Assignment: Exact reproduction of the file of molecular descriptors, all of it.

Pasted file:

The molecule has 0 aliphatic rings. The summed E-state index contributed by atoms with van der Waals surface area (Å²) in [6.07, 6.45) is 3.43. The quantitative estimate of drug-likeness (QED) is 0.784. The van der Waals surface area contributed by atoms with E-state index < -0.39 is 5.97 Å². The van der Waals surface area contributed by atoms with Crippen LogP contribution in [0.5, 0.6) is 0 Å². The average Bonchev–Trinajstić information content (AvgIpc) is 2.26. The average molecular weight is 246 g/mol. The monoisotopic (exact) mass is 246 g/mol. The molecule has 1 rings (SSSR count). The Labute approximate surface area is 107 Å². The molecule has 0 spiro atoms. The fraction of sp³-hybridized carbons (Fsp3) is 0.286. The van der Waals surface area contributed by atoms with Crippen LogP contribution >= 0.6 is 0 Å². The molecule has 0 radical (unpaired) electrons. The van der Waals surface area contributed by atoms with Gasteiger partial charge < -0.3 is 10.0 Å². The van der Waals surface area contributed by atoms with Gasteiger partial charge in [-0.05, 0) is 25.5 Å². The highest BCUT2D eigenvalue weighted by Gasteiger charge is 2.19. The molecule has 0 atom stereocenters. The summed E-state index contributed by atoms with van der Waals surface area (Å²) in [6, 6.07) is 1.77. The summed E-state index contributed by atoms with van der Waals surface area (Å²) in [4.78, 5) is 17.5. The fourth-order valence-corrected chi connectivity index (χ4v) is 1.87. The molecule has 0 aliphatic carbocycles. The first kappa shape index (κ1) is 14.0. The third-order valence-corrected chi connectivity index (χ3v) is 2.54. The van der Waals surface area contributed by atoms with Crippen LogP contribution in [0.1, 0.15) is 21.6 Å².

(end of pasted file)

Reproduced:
The molecule has 0 aliphatic rings. The summed E-state index contributed by atoms with van der Waals surface area (Å²) in [6.07, 6.45) is 3.43. The quantitative estimate of drug-likeness (QED) is 0.784. The van der Waals surface area contributed by atoms with E-state index < -0.39 is 5.97 Å². The van der Waals surface area contributed by atoms with Crippen LogP contribution in [0.5, 0.6) is 0 Å². The average Bonchev–Trinajstić information content (AvgIpc) is 2.26. The average molecular weight is 246 g/mol. The monoisotopic (exact) mass is 246 g/mol. The molecule has 1 rings (SSSR count). The Labute approximate surface area is 107 Å². The molecule has 0 spiro atoms. The fraction of sp³-hybridized carbons (Fsp3) is 0.286. The van der Waals surface area contributed by atoms with Crippen LogP contribution >= 0.6 is 0 Å². The molecule has 0 radical (unpaired) electrons. The van der Waals surface area contributed by atoms with Gasteiger partial charge < -0.3 is 10.0 Å². The van der Waals surface area contributed by atoms with Gasteiger partial charge in [-0.05, 0) is 25.5 Å². The highest BCUT2D eigenvalue weighted by Gasteiger charge is 2.19. The molecule has 0 atom stereocenters. The summed E-state index contributed by atoms with van der Waals surface area (Å²) in [6, 6.07) is 1.77. The summed E-state index contributed by atoms with van der Waals surface area (Å²) in [4.78, 5) is 17.5. The fourth-order valence-corrected chi connectivity index (χ4v) is 1.87. The molecule has 0 aliphatic carbocycles. The first kappa shape index (κ1) is 14.0. The third-order valence-corrected chi connectivity index (χ3v) is 2.54. The van der Waals surface area contributed by atoms with Crippen LogP contribution in [0.1, 0.15) is 21.6 Å².